B. Callegher, “Un Milione di Denari sulla Collina di Čentur”, Testi e Studi di Storia Antica, 27 ( 2015) 141-61

R. Bratož, “Costantino tra l’ Italia Nordorientale e l’ Illirico (313-326)”, in

  1. G. Cuscito (Ed.), “Costantino il Grande, a 1700 anni dall' Editto di Milano” (2014) Trieste, pp 95-128

T. Barnes, “Constantine: Dynasty, Religion and Power in the Later Roman Empire”, (2011) Chichester 

H. Gračanin, “The Role of Illyricum in the Tetrarchic Wars”, in

  1. N. Cambi et al. (Eds), “Diocletian, Tetrarchy and Diocletian's Palace on the 1700th Anniversary of Existence: Proceedings of the International Conference held in Split from September 18th to 22nd 2005”, (2009) Split, pp 597-607

P. Porena, “Le Origini della Prefettura del Pretorio Tardoantica”, (2003) Rome

S. Torbatov, “A New Silver Medallion of Galerius", Numismatic Chronicle, 156 (1996) 235-7

T. Barnes, “New Empire of Diocletian and Constantine” (1982) Harvard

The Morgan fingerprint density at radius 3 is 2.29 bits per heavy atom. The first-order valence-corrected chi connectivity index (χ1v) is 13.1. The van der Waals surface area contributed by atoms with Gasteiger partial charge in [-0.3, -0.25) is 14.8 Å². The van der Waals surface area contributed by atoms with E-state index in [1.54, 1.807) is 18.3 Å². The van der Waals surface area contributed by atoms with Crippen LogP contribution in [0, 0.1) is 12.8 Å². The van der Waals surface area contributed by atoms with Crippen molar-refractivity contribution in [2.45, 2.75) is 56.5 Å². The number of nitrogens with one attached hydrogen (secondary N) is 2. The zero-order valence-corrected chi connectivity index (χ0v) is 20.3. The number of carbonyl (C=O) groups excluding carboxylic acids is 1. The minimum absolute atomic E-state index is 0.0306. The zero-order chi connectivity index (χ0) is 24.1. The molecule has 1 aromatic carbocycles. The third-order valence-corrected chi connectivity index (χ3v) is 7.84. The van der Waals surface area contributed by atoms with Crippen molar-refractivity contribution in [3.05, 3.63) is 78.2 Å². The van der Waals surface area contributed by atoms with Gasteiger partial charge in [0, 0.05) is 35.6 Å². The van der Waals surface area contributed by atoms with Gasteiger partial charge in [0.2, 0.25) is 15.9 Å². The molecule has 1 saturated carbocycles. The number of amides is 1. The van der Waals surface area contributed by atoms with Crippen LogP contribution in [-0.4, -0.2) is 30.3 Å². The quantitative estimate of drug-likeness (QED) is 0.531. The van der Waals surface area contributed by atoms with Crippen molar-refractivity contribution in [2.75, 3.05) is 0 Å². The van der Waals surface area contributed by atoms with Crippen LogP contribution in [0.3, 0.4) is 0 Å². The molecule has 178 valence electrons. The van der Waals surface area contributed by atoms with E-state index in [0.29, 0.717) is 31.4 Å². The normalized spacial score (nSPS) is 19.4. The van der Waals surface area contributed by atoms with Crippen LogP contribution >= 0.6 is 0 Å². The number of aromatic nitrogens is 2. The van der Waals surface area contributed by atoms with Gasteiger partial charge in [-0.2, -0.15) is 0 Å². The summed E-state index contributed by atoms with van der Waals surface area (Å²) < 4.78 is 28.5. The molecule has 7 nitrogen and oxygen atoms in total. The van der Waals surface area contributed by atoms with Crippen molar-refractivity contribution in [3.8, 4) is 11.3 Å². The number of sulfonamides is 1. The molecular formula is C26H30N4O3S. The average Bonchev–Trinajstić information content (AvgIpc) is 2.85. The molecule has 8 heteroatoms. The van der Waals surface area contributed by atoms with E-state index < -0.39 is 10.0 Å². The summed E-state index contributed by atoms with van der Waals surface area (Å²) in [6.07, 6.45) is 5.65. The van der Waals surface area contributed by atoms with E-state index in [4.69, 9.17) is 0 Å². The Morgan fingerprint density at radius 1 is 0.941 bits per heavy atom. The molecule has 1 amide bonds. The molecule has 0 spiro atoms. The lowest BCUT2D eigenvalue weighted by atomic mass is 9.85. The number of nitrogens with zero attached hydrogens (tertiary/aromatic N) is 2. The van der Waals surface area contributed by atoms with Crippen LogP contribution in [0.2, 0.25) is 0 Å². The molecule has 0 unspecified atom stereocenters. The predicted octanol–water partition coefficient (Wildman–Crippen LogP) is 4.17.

C. Sutherland, “Roman Imperial Coinage: Volume VI: From Diocletian’s Reform to the Death of Maximinus (294-313 AD)”, (1967, reprinted 1973) London

Galerius as Augustus II (308-11 AD)     Licinius (308-11 AD)     

Maxentius in Rome: (308-11 AD)   Maxentius' Public Works

Maxentius' Complex on Via Appia     Maxentius' Coins for Divus Romulus (309 AD)

Constantine in Gaul (308-11 AD)     Constantine, Divus Claudius and Sol Invictus

Consecrated Tetrarchs (306-11 AD)     Consecrated Tetrarchs: Mausoleum Coins

Literary Sources : Diocletian to Constantine (285-337 AD)